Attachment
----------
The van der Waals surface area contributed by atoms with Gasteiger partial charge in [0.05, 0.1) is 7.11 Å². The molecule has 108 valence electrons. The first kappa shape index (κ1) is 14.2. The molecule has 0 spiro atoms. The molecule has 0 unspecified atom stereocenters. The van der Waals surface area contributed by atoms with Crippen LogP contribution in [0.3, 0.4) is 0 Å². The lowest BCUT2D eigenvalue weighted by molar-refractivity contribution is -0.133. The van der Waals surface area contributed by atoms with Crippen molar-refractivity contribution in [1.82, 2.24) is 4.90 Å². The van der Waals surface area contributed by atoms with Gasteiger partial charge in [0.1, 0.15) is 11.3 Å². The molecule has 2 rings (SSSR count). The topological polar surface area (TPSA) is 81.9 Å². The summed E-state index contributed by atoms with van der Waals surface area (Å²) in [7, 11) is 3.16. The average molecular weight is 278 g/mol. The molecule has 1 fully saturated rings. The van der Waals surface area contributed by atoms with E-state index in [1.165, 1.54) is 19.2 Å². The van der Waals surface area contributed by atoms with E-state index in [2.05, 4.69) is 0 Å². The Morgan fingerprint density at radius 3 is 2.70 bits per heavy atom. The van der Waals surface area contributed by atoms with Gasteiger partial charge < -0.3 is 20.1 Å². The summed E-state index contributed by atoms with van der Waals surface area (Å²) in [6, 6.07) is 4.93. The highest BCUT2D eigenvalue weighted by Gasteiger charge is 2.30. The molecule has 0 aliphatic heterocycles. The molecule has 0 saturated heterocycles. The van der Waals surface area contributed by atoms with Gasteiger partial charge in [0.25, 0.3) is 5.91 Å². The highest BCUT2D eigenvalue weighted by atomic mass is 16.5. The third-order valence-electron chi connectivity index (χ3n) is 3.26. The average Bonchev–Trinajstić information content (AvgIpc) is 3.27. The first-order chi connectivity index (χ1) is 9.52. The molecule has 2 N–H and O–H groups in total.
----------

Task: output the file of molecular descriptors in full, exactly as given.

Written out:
The van der Waals surface area contributed by atoms with Gasteiger partial charge in [0.05, 0.1) is 7.11 Å². The molecule has 108 valence electrons. The first kappa shape index (κ1) is 14.2. The molecule has 0 spiro atoms. The molecule has 0 unspecified atom stereocenters. The van der Waals surface area contributed by atoms with Crippen LogP contribution in [0.3, 0.4) is 0 Å². The lowest BCUT2D eigenvalue weighted by molar-refractivity contribution is -0.133. The van der Waals surface area contributed by atoms with Crippen molar-refractivity contribution in [1.82, 2.24) is 4.90 Å². The van der Waals surface area contributed by atoms with Gasteiger partial charge in [0.1, 0.15) is 11.3 Å². The molecule has 2 rings (SSSR count). The topological polar surface area (TPSA) is 81.9 Å². The summed E-state index contributed by atoms with van der Waals surface area (Å²) in [7, 11) is 3.16. The average molecular weight is 278 g/mol. The molecule has 1 fully saturated rings. The van der Waals surface area contributed by atoms with E-state index in [1.165, 1.54) is 19.2 Å². The van der Waals surface area contributed by atoms with E-state index in [2.05, 4.69) is 0 Å². The Morgan fingerprint density at radius 3 is 2.70 bits per heavy atom. The van der Waals surface area contributed by atoms with Gasteiger partial charge < -0.3 is 20.1 Å². The summed E-state index contributed by atoms with van der Waals surface area (Å²) in [6, 6.07) is 4.93. The highest BCUT2D eigenvalue weighted by Gasteiger charge is 2.30. The molecule has 0 aliphatic heterocycles. The molecule has 0 saturated heterocycles. The van der Waals surface area contributed by atoms with Gasteiger partial charge in [0.25, 0.3) is 5.91 Å². The highest BCUT2D eigenvalue weighted by atomic mass is 16.5. The third-order valence-electron chi connectivity index (χ3n) is 3.26. The average Bonchev–Trinajstić information content (AvgIpc) is 3.27. The first-order chi connectivity index (χ1) is 9.52. The molecule has 2 N–H and O–H groups in total.